Profile: Michael Morisy, MuckRock

A one-time TechTarget cub reporter has gone on to help build one of the strongest journalism tools America has. 

Perhaps you’ve heard of it — MuckRock. Not Muck Rack — most PR pros know about that. No, this is MuckRock, based in Cambridge, Mass. MuckRock… a non-profit news site that brings together journalists, researchers, activists, and regular citizens to request, analyze, and share government documents. With its easy-to-use filing tools and engaging coverage of government openness (or lack thereof), the site makes transparency accessible to everyone, keeping our democracy informed.

(Though it’s two years old, this 2016 article from executive editor JPat Brown will give you a sense of what MuckRock does and for whom.)

Co-founded in 2010 by Michael Morisy and Mitchell Kotler, MuckRock specializes in everything associated with The Freedom of Information Act (FOIA). That includes:

helping journalists and ordinary citizens file these requests
maintaining a database of documents obtained through FOIA, accessible for free
nurturing a community of men and women dedicated to transparency and the accountability of government

“The government is there to serve you and should exist solely at the will of the people,” Michael told us in a 28-minute audio interview recorded this month.

“Government” isn’t necessarily the Trump Administration. About 60 percent of FOIA requests are filed to state and local government agencies. It’s here where journalists often encounter intransigence, especially where the cities or towns aren't used to reportorial scrutiny.

As a PR pro you might ask, “where’s the tech media angle here?”

Well, let’s take the case of Amazon and its HQ2 raffle. Which city will land it and how much will it cost them?

MuckRock’s research helped illuminate quite a lot, for citizens and journalists alike.

Says Michael:

“Each of these cities promised tax incentives, enhanced infrastructure and a more hospitable regulatory environment... and citizens need to know what Amazon was promised. We said, ‘We want to see the materials you sent to Amazon.’”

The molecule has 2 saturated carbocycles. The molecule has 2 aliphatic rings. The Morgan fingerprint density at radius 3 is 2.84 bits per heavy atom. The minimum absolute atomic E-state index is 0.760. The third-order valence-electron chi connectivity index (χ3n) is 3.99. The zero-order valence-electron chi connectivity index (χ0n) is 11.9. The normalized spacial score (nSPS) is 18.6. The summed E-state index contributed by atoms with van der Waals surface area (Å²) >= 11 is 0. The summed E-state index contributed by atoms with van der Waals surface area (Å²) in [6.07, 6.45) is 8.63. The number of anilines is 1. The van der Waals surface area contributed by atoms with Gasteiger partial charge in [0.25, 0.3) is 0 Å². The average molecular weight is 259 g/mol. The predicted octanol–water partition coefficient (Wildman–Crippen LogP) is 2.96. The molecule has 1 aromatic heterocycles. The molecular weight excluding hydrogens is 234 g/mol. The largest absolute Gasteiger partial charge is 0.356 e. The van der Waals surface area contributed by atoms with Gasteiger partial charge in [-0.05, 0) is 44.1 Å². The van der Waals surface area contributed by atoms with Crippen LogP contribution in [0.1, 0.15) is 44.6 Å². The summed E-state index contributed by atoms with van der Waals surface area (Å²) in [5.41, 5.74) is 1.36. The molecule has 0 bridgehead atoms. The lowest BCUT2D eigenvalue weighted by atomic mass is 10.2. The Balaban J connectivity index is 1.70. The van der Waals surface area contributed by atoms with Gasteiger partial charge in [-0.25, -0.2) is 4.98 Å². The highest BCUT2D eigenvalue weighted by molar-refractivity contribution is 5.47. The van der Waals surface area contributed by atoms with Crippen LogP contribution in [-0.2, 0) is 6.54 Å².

MuckRock learned that some cities offered Amazon massive tax breaks, or worse, “veto power about how tax dollars would be spent.” That directly violates the sovereignty of taxpayers represented (and elected) by their respective governments.

City responses were mixed. Some voluntarily posted their applications and slide decks even before MuckRock asked. Some forked over the docs when MuckRock asked. Others charged MuckRock a fee, or tried to. Still others said GFY.

One can see where reporters might get discouraged, or perplexed, by bureaucracies “slow walking” requests like this. Often, government pros hope journalists will grow distracted or frustrated and just drop the whole thing. MuckRock takes that into account and has procedures in place to follow up with bureaucracies on journalists’ behalf.

Tech PR pros benefit from knowing about MuckRock because increasingly, publications must turn to specialist contractors to help them execute their tasks. Few publications can pay investigative reporters full-time. Their work is painstaking, their by-lines infrequent, and besides, few advertisers clamor to sponsor media brands that publish explosive or controversial material.

Yet, hard-nosed editorial is about the only thing left that distinguishes journalism from content or entertainment. To the extent media brands maintain audiences by speaking truth to power (as the cliche goes), MuckRock and like-minded operations will be the engines underneath the hood.

MuckRock has strong relationships with Buzzfeed, Vice, Motherboard, HuffPost and ProPublica as well as with reporters from the WSJ and NYT. Countless freelancers use MuckRock to augment their reporting power. Many academics and non-profits also are friends of the MuckRock family.

MuckRock, a non-profit itself, makes money by charging newsrooms for training and services. Individuals and small shops pay small fees. Mostly, MuckRock depends on donations from individuals, groups and foundations.

To celebrate our 20th anniversary, SWMS donated $20K to help fund the Sam Whitmore Media Survey Fellowship, designed to help one young reporter per year learn the skills associated with FOIA and then graduate to full-time employment as an investigative reporter. We'll be working with MuckRock through the rest of 2018 to obtain matching grants and other funds that will keep the fellowship producing edit talent for years to come.

(Here is MuckRock's mission statement for the fellowship, and application for candidates.)

You can reach Michael at michael at muckrock dot com.

Join the MuckRock Slack channel here.

Donate to MuckRock here.